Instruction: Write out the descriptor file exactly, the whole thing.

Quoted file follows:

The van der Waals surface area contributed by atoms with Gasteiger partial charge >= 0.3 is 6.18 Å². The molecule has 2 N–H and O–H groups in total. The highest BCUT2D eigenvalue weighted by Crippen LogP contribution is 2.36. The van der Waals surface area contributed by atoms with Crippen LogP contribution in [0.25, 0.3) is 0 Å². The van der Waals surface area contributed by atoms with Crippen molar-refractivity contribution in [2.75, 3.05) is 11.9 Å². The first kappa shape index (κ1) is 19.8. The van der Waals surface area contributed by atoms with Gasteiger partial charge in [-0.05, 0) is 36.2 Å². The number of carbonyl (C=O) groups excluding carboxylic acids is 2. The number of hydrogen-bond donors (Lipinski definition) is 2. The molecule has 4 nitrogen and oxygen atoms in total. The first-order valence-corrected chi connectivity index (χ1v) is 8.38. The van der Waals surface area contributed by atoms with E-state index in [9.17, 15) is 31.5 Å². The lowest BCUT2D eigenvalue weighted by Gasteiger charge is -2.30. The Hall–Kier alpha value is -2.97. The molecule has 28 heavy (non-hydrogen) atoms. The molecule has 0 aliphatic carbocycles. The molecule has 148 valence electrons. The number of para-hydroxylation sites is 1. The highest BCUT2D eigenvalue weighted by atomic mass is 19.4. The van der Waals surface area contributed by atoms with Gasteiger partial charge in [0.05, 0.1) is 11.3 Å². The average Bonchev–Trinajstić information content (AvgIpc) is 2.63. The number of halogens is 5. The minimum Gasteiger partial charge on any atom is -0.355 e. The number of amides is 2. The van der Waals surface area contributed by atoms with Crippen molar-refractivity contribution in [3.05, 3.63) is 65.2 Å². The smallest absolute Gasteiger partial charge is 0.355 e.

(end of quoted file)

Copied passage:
The van der Waals surface area contributed by atoms with Gasteiger partial charge >= 0.3 is 6.18 Å². The molecule has 2 N–H and O–H groups in total. The highest BCUT2D eigenvalue weighted by Crippen LogP contribution is 2.36. The van der Waals surface area contributed by atoms with Crippen LogP contribution in [0.25, 0.3) is 0 Å². The van der Waals surface area contributed by atoms with Crippen molar-refractivity contribution in [2.75, 3.05) is 11.9 Å². The first kappa shape index (κ1) is 19.8. The van der Waals surface area contributed by atoms with Gasteiger partial charge in [-0.05, 0) is 36.2 Å². The number of carbonyl (C=O) groups excluding carboxylic acids is 2. The number of hydrogen-bond donors (Lipinski definition) is 2. The molecule has 4 nitrogen and oxygen atoms in total. The first-order valence-corrected chi connectivity index (χ1v) is 8.38. The van der Waals surface area contributed by atoms with E-state index in [9.17, 15) is 31.5 Å². The lowest BCUT2D eigenvalue weighted by Gasteiger charge is -2.30. The Hall–Kier alpha value is -2.97. The molecule has 28 heavy (non-hydrogen) atoms. The molecule has 0 aliphatic carbocycles. The molecule has 148 valence electrons. The number of para-hydroxylation sites is 1. The highest BCUT2D eigenvalue weighted by atomic mass is 19.4. The van der Waals surface area contributed by atoms with Gasteiger partial charge in [0.05, 0.1) is 11.3 Å². The average Bonchev–Trinajstić information content (AvgIpc) is 2.63. The number of halogens is 5. The minimum Gasteiger partial charge on any atom is -0.355 e. The number of amides is 2. The van der Waals surface area contributed by atoms with Crippen molar-refractivity contribution in [3.05, 3.63) is 65.2 Å². The smallest absolute Gasteiger partial charge is 0.355 e.